Ugh, I don’t even know where to start.
I woke up this morning looking forward to making some art. I decided to bake the polymer clay sun I made last week and the few beads I made yesterday:
As far as I know, I did what I always do. I covered the pan with tinfoil and I turned the oven on to a little below 275. I put my items in and set the timer for 25 minutes, then got to work on another project.
While I was working on the other project I was getting excited–it was going well and I was thinking about something I’d just read in The War of Art by Steven Pressfield:
Because when we sit down day after day and keep grinding, something mysterious starts to happen. A process is set into motion by which, inevitably and infallibly, heaven comes to our aid. Unseen forces enlist in our case; serendipity reinforces our purpose. This is the other secret that real artists know and wannabe writers don’t. When we sit down each day and do our work, power concentrates around us. The Muse takes note of our dedication. She approves. We have earned favor in her sight. When we sit down and work, we become like a magnetized rod that attracts iron filings. Ideas come. Insights accrete.
Okay, so I’m working along and feeling really good and am having all sorts of ideas. The timer on my oven beeps. I open it up, tin foil in place over my work, and bring it outside. I usually let my stuff cool outside as it’s not great to inhale lots and lots of polymer clay fumes. I went back to my project, and when it was complete, I decided to bake it, too. I went outside and took the tin foil off the pan and was absolutely horrified to see that my other works had burned. They looked evil or possessed or tortured or something. Black and puffy and melty and just awful.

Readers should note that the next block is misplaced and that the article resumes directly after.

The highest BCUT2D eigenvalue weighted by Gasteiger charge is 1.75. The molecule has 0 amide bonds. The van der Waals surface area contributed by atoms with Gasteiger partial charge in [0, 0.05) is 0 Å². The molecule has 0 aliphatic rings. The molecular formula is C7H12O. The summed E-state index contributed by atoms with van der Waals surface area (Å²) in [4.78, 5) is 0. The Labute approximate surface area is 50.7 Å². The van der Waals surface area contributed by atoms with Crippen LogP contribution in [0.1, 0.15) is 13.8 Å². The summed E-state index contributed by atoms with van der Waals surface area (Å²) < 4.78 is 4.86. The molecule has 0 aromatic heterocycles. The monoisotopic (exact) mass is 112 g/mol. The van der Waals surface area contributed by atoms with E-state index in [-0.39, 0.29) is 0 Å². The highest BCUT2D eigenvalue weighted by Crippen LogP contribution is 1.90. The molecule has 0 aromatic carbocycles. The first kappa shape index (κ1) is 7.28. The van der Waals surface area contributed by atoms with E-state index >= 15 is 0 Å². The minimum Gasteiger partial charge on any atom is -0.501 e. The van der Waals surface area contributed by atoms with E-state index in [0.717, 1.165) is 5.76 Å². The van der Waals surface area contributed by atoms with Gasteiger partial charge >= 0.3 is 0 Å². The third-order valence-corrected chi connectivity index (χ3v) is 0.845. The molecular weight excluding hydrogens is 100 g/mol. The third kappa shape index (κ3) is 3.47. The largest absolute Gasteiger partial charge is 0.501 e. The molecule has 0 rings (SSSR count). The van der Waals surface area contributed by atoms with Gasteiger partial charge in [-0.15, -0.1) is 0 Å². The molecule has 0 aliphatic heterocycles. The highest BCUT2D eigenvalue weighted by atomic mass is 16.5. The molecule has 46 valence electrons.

I did not take a picture, as I immediately took the pan and the burnt items and put it all in a bag and threw it in the trashcan outside. Burnt polymer clay is, again, not great for a living thing to be around, specifically the fumes. I did some research and it seems that I would need to be exposed to a lot of fumes of clays cooked at very high temps, and even then it’s not that serious, just one of the many toxins we can inhale on any given day, but it freaked me out, especially because I’m pregnant. There wasn’t even any smoke in the house, I’d had no idea the items had burned when I removed them, but I still opened the doors and turned on a couple of fans.
This made me rethink my current projects. It seems a number of polymer clay artists have a dedicated toaster oven with oven thermometer for their clay curing and often do it in a space away from the house, such as in a garage. I think I am going to take a brief break from creating with polymer clay until I at least get a dedicated toaster oven, and at that point I’ll decide where to bake my items. We don’t have a garage right now but will be moving in two months, so maybe I’ll have a better space? I still plan on creating items, but I think I will finish the beads and suns that are already cured, and concentrate on making some yarn and other mixed media pieces.
So, goodbye to those pretty creations that shall never see the light of day again, only the inside of a garbage can. (Dramatic much?)
And here’s a few shots of what I made while my other art was burning to smithereens, though I do not know when I’ll cure/cook it, since now I’m paranoid (even though this has never, ever happened to me before).
I believe this experience is the perfect example of an incident that I could use as an excuse to stop creating, stop trying to build the life I want, and go back to spending the weekends surfing the internet and watching TV. But I really don’t want to. I want to create, it makes me so happy! In fact, after spending some time working on this blog, I’m going to (maybe) clean the kitchen and (definitely) work on a few ideas I have for non-polymer clay art projects.
Ever destroyed something you loved? (Whoa, that could mean so, so many things.)